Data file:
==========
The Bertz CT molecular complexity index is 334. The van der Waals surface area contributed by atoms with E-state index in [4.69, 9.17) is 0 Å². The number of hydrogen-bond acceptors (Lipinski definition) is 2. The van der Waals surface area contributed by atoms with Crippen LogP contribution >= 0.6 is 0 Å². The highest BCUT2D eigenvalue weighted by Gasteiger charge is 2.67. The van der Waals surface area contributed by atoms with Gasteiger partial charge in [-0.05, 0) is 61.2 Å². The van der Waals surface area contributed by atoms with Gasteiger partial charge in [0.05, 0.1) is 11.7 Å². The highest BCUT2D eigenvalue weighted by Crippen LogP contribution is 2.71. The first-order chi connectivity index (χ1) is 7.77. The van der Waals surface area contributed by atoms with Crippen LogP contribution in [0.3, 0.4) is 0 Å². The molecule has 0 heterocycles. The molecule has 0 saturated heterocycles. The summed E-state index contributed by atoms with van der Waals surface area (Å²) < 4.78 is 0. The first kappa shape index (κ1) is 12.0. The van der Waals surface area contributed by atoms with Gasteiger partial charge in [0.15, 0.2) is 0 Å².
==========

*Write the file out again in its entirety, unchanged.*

The Bertz CT molecular complexity index is 334. The van der Waals surface area contributed by atoms with E-state index in [4.69, 9.17) is 0 Å². The number of hydrogen-bond acceptors (Lipinski definition) is 2. The van der Waals surface area contributed by atoms with Crippen LogP contribution >= 0.6 is 0 Å². The highest BCUT2D eigenvalue weighted by Gasteiger charge is 2.67. The van der Waals surface area contributed by atoms with Gasteiger partial charge in [-0.05, 0) is 61.2 Å². The van der Waals surface area contributed by atoms with Gasteiger partial charge in [0.05, 0.1) is 11.7 Å². The highest BCUT2D eigenvalue weighted by Crippen LogP contribution is 2.71. The first-order chi connectivity index (χ1) is 7.77. The van der Waals surface area contributed by atoms with Crippen LogP contribution in [0.3, 0.4) is 0 Å². The molecule has 0 heterocycles. The molecule has 0 saturated heterocycles. The summed E-state index contributed by atoms with van der Waals surface area (Å²) < 4.78 is 0. The first kappa shape index (κ1) is 12.0. The van der Waals surface area contributed by atoms with Gasteiger partial charge in [0.15, 0.2) is 0 Å².